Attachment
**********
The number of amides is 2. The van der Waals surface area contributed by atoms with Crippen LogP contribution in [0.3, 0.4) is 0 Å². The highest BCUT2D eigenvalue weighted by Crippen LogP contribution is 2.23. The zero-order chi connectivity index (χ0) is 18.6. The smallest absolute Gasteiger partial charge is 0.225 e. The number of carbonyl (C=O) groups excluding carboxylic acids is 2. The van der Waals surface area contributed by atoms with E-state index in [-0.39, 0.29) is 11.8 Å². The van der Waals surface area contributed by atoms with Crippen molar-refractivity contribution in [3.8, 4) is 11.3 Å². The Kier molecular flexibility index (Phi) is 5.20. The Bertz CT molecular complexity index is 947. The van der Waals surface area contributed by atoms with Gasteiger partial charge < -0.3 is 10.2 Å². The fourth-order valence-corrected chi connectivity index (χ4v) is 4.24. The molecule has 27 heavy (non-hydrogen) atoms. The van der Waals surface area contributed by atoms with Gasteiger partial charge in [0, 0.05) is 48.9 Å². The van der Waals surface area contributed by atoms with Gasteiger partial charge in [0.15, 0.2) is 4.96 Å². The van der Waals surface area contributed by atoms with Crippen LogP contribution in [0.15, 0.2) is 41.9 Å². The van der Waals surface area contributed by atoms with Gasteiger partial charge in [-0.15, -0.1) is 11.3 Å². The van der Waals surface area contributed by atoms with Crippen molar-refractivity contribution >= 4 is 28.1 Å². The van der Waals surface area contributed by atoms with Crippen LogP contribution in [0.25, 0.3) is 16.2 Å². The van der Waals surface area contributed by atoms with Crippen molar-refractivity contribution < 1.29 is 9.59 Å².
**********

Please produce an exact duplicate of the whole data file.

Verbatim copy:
The number of amides is 2. The van der Waals surface area contributed by atoms with Crippen LogP contribution in [0.3, 0.4) is 0 Å². The highest BCUT2D eigenvalue weighted by Crippen LogP contribution is 2.23. The zero-order chi connectivity index (χ0) is 18.6. The smallest absolute Gasteiger partial charge is 0.225 e. The number of carbonyl (C=O) groups excluding carboxylic acids is 2. The van der Waals surface area contributed by atoms with E-state index in [-0.39, 0.29) is 11.8 Å². The van der Waals surface area contributed by atoms with Crippen molar-refractivity contribution in [3.8, 4) is 11.3 Å². The Kier molecular flexibility index (Phi) is 5.20. The Bertz CT molecular complexity index is 947. The van der Waals surface area contributed by atoms with Gasteiger partial charge < -0.3 is 10.2 Å². The fourth-order valence-corrected chi connectivity index (χ4v) is 4.24. The molecule has 27 heavy (non-hydrogen) atoms. The van der Waals surface area contributed by atoms with Gasteiger partial charge in [0, 0.05) is 48.9 Å². The van der Waals surface area contributed by atoms with Gasteiger partial charge in [0.15, 0.2) is 4.96 Å². The van der Waals surface area contributed by atoms with Crippen LogP contribution in [0.15, 0.2) is 41.9 Å². The van der Waals surface area contributed by atoms with Gasteiger partial charge in [-0.15, -0.1) is 11.3 Å². The van der Waals surface area contributed by atoms with Crippen molar-refractivity contribution >= 4 is 28.1 Å². The van der Waals surface area contributed by atoms with Crippen LogP contribution in [0.25, 0.3) is 16.2 Å². The van der Waals surface area contributed by atoms with Crippen molar-refractivity contribution < 1.29 is 9.59 Å².